Simplify your workflows and optimize your daily routines with our collection of prioritization templates.
When developing a product roadmap, it can be easy to get lost in the weeds. RICE, which stands for Reach, Impact, Confidence, and Effort, helps you evaluate and prioritize ideas. Brainstorming new ways to delight your customers can be rewarding, but it can also be overwhelming. You and your team might be tempted to dive into the most exciting ideas first, without taking into account the potential lift. The RICE framework allows your team to carefully consider each potential project and assess its feasibility.
Have an overwhelming list of to-dos? Prioritize them based on two key factors: urgency and importance. It worked for American president Dwight D. Eisenhower, and it can work for you—this decision-making framework will help you know where to start and how to plan your day. With our template, you can easily build an Eisenhower Matrix with a quadrant of key areas (Do, Schedule, Delegate, and Don’t Do) and revisit it throughout the day as your priorities change.
Sticky notes are a popular feature of any virtual, hybrid, or in-person brainstorming session. Participants can use sticky notes to submit, sort, or vote for ideas -- and much more. Use the Stickies Packs template to customize groups of sticky notes for your participants. You can then break your participants into groups according to the color of their sticky notes, or categorize ideas based on color, and so on. The Stickies Packs template empowers you to create brainstorming sessions that fit your needs and align with your goals.
Setting goals can be encouraging, but can also be overwhelming. It can be hard to conceptualize every step you need to take to achieve a goal, which makes it easy to set goals that are too broad or too much of a stretch. SMART is a framework that allows you to establish goals in a way that sets you up for success. SMART stands for Specific, Measurable, Attainable, Relevant, and Timely. If you keep these attributes in mind whenever you set goals, then you’ll ensure your objectives are clear and reachable. Your team can use the SMART model anytime you want to set goals. You can also use SMART whenever you want to reevaluate and refine those goals.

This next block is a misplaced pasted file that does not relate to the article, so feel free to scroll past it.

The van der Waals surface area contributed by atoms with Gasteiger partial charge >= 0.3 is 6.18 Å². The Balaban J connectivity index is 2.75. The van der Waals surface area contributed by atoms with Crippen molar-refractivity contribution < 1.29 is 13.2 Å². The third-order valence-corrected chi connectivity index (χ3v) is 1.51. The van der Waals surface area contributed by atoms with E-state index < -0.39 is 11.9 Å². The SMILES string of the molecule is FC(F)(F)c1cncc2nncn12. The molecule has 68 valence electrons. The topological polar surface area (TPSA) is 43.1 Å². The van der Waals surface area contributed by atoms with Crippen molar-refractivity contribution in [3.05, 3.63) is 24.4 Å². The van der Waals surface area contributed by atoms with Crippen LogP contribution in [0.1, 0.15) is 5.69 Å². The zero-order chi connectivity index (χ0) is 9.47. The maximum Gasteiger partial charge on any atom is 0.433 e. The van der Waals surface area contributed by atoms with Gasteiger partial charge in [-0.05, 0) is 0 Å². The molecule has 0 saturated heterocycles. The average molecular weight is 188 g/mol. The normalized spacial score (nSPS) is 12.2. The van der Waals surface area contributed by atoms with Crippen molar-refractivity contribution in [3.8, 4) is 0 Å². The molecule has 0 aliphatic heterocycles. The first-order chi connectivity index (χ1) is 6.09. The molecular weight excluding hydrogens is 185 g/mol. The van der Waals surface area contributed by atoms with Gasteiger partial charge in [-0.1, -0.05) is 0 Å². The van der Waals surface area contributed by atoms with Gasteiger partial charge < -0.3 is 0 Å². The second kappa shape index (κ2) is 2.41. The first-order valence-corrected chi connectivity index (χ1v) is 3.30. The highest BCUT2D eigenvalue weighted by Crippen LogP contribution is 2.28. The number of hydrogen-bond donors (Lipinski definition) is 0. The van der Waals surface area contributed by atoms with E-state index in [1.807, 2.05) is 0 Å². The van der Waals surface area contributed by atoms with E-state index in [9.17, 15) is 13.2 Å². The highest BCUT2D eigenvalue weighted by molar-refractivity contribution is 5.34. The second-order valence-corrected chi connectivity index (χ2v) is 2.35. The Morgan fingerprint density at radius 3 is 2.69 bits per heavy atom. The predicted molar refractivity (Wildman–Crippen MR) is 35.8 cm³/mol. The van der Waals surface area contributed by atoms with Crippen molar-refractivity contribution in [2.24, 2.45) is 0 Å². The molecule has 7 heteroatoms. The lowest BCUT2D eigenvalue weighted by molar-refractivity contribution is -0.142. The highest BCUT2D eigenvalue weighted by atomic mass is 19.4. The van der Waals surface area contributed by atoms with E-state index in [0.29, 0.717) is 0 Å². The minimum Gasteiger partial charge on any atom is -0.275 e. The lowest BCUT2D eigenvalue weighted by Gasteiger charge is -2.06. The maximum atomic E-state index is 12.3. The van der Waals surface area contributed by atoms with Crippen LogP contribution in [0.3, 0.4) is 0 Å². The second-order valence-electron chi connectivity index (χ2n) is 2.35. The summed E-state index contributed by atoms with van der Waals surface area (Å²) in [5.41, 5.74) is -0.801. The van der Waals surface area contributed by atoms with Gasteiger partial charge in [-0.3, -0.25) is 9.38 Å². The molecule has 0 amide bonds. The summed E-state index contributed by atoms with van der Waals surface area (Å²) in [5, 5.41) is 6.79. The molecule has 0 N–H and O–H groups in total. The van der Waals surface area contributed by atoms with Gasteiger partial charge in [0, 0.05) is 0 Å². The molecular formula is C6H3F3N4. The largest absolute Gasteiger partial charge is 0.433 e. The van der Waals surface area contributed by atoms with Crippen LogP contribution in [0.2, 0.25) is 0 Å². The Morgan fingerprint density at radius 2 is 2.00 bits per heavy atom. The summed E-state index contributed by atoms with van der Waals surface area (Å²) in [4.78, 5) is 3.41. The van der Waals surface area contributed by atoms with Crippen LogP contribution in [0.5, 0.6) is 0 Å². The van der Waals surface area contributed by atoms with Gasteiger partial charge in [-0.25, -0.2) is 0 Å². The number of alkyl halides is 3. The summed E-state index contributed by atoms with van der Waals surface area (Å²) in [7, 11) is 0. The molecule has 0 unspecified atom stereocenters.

Blue Ocean 4 Actions Framework
For entrepreneurs, so much comes down to new users—how to attract them, impress them, and convert them to loyal customers. This template, designed by the authors of Blue Ocean Strategy: How to Create Uncontested Market Space and Make the Competition Irrelevant, will help you maximize value for you and your customers alike. Using the template’s four steps (divided into easy columns), you’ll easily evaluate your products in more innovative ways and make sure money is being spent in areas that really matter.
Keep growing. Keep scaling. Keep finding those new opportunities in new markets—and creative new ways to reach customers there. Sound like your approach? Then this template might be a great fit. An Ansoff Matrix (aka, a product or market expansion grid) is broken into four potential growth strategies: Market Penetration, Market Development, Product Development, and Diversification. When you go through each section with your team, you’ll get a clear view of your options going forward and the potential risks and rewards of each.
Bang for the Buck
The name pretty much says it—this Agile framework is all about helping you maximize efficiency by powering collaboration between product managers and dev teams. Together you can go over each to-do on the project agenda and evaluate them in terms of costs and benefits. That way you can prioritize tasks based on how much bang for your buck they deliver. This template is great for teams and organizations that want to make a strategic plan to tackle an upcoming sprint.
SAFe Roam Board
A SAFe ROAM Board is a framework for making risks visible. It gives you and your team a shared space to notice and highlight risks, so they don’t get ignored. The ROAM Board helps everyone consider the likelihood and impact of risks, and decide which risks are low priority versus high priority. The underlying principles of SAFe (Scaled Agile Framework) are: drive cost-effective solutions, apply systems thinking, assume that things will change, build incrementally, base milestones on evaluating working systems, and visualize and limit works in progress.